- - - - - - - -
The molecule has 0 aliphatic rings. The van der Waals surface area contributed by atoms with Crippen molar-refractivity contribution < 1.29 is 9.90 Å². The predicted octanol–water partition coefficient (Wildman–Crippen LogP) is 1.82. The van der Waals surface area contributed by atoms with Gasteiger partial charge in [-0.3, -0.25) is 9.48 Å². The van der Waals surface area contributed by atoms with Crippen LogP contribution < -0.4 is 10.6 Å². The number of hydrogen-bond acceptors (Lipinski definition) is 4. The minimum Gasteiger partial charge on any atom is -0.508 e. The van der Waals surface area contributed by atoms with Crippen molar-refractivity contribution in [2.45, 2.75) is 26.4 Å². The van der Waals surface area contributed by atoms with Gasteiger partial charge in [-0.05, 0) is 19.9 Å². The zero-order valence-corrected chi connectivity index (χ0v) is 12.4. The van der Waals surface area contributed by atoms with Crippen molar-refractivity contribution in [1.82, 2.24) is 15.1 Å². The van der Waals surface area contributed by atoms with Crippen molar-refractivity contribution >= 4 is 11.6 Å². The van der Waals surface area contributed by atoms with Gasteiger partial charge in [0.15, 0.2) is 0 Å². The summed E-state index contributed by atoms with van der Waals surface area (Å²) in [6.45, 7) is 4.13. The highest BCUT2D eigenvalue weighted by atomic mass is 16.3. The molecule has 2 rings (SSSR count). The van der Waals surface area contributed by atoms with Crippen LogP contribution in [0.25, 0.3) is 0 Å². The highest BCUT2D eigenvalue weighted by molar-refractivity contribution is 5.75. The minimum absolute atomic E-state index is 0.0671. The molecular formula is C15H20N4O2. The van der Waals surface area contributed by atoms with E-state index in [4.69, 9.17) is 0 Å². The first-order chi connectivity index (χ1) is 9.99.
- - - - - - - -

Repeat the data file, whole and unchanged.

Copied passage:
The molecule has 0 aliphatic rings. The van der Waals surface area contributed by atoms with Crippen molar-refractivity contribution < 1.29 is 9.90 Å². The predicted octanol–water partition coefficient (Wildman–Crippen LogP) is 1.82. The van der Waals surface area contributed by atoms with Gasteiger partial charge in [-0.3, -0.25) is 9.48 Å². The van der Waals surface area contributed by atoms with Crippen LogP contribution < -0.4 is 10.6 Å². The number of hydrogen-bond acceptors (Lipinski definition) is 4. The minimum Gasteiger partial charge on any atom is -0.508 e. The van der Waals surface area contributed by atoms with Crippen molar-refractivity contribution in [2.45, 2.75) is 26.4 Å². The van der Waals surface area contributed by atoms with Gasteiger partial charge in [-0.05, 0) is 19.9 Å². The zero-order valence-corrected chi connectivity index (χ0v) is 12.4. The van der Waals surface area contributed by atoms with Crippen molar-refractivity contribution in [1.82, 2.24) is 15.1 Å². The van der Waals surface area contributed by atoms with Crippen molar-refractivity contribution >= 4 is 11.6 Å². The van der Waals surface area contributed by atoms with Gasteiger partial charge in [0.15, 0.2) is 0 Å². The summed E-state index contributed by atoms with van der Waals surface area (Å²) in [6.45, 7) is 4.13. The highest BCUT2D eigenvalue weighted by atomic mass is 16.3. The molecule has 2 rings (SSSR count). The van der Waals surface area contributed by atoms with Crippen LogP contribution in [0.25, 0.3) is 0 Å². The highest BCUT2D eigenvalue weighted by molar-refractivity contribution is 5.75. The minimum absolute atomic E-state index is 0.0671. The molecular formula is C15H20N4O2. The van der Waals surface area contributed by atoms with E-state index in [4.69, 9.17) is 0 Å². The first-order chi connectivity index (χ1) is 9.99.